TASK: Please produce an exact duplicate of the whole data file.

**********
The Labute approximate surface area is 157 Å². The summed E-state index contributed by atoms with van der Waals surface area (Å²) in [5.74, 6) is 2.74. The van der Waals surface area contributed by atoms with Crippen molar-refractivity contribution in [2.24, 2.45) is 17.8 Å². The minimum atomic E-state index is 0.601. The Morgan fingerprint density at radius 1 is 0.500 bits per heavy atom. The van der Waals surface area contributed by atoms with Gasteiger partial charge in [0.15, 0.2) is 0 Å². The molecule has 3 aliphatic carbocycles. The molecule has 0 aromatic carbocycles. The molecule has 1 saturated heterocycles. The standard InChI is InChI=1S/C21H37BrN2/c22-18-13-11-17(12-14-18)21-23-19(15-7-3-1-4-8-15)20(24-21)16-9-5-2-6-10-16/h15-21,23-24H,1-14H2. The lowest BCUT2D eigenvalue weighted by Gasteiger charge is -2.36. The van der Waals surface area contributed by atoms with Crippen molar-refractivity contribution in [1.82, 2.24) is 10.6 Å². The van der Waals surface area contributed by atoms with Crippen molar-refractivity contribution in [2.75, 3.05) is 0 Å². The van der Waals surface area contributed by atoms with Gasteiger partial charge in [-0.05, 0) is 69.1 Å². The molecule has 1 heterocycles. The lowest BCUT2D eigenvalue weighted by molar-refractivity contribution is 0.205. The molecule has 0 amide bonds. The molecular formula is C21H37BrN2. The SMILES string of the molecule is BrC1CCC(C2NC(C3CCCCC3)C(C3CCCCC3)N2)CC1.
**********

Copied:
The Labute approximate surface area is 157 Å². The summed E-state index contributed by atoms with van der Waals surface area (Å²) in [5.74, 6) is 2.74. The van der Waals surface area contributed by atoms with Crippen molar-refractivity contribution in [2.24, 2.45) is 17.8 Å². The minimum atomic E-state index is 0.601. The Morgan fingerprint density at radius 1 is 0.500 bits per heavy atom. The van der Waals surface area contributed by atoms with Gasteiger partial charge in [0.15, 0.2) is 0 Å². The molecule has 3 aliphatic carbocycles. The molecule has 0 aromatic carbocycles. The molecule has 1 saturated heterocycles. The standard InChI is InChI=1S/C21H37BrN2/c22-18-13-11-17(12-14-18)21-23-19(15-7-3-1-4-8-15)20(24-21)16-9-5-2-6-10-16/h15-21,23-24H,1-14H2. The lowest BCUT2D eigenvalue weighted by Gasteiger charge is -2.36. The van der Waals surface area contributed by atoms with Crippen molar-refractivity contribution in [1.82, 2.24) is 10.6 Å². The van der Waals surface area contributed by atoms with Crippen molar-refractivity contribution in [2.75, 3.05) is 0 Å². The van der Waals surface area contributed by atoms with Gasteiger partial charge in [-0.05, 0) is 69.1 Å². The molecule has 1 heterocycles. The lowest BCUT2D eigenvalue weighted by molar-refractivity contribution is 0.205. The molecule has 0 amide bonds. The molecular formula is C21H37BrN2. The SMILES string of the molecule is BrC1CCC(C2NC(C3CCCCC3)C(C3CCCCC3)N2)CC1.